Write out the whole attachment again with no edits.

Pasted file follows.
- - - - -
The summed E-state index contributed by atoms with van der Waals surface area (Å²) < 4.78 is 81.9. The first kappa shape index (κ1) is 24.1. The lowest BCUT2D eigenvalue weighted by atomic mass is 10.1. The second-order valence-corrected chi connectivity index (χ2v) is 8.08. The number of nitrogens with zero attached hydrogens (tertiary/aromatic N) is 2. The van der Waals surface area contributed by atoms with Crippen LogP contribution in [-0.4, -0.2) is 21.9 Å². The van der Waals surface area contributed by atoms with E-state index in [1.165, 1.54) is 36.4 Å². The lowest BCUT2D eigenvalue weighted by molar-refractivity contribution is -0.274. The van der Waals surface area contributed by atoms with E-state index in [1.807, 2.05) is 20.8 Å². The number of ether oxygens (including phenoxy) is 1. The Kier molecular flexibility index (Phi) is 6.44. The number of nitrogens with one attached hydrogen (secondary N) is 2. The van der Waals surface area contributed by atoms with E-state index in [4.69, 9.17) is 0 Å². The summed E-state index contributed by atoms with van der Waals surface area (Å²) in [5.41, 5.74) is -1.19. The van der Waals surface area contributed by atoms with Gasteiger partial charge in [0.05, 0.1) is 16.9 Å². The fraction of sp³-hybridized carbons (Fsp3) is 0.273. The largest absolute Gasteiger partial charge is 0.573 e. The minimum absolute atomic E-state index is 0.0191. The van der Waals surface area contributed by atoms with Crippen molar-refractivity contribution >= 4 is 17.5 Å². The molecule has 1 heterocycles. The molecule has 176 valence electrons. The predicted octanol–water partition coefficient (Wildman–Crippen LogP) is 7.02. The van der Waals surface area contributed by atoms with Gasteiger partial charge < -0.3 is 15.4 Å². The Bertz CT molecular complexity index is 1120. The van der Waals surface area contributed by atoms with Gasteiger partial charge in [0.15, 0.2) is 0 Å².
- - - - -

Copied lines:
The summed E-state index contributed by atoms with van der Waals surface area (Å²) < 4.78 is 81.9. The first kappa shape index (κ1) is 24.1. The lowest BCUT2D eigenvalue weighted by atomic mass is 10.1. The second-order valence-corrected chi connectivity index (χ2v) is 8.08. The number of nitrogens with zero attached hydrogens (tertiary/aromatic N) is 2. The van der Waals surface area contributed by atoms with Crippen LogP contribution in [-0.4, -0.2) is 21.9 Å². The van der Waals surface area contributed by atoms with E-state index in [1.165, 1.54) is 36.4 Å². The lowest BCUT2D eigenvalue weighted by molar-refractivity contribution is -0.274. The van der Waals surface area contributed by atoms with E-state index in [1.807, 2.05) is 20.8 Å². The number of ether oxygens (including phenoxy) is 1. The Kier molecular flexibility index (Phi) is 6.44. The number of nitrogens with one attached hydrogen (secondary N) is 2. The van der Waals surface area contributed by atoms with E-state index in [4.69, 9.17) is 0 Å². The summed E-state index contributed by atoms with van der Waals surface area (Å²) in [5.41, 5.74) is -1.19. The van der Waals surface area contributed by atoms with Gasteiger partial charge in [0.05, 0.1) is 16.9 Å². The fraction of sp³-hybridized carbons (Fsp3) is 0.273. The largest absolute Gasteiger partial charge is 0.573 e. The minimum absolute atomic E-state index is 0.0191. The van der Waals surface area contributed by atoms with Crippen molar-refractivity contribution >= 4 is 17.5 Å². The molecule has 1 heterocycles. The molecule has 176 valence electrons. The predicted octanol–water partition coefficient (Wildman–Crippen LogP) is 7.02. The van der Waals surface area contributed by atoms with Gasteiger partial charge < -0.3 is 15.4 Å². The Bertz CT molecular complexity index is 1120. The van der Waals surface area contributed by atoms with Gasteiger partial charge in [0.15, 0.2) is 0 Å².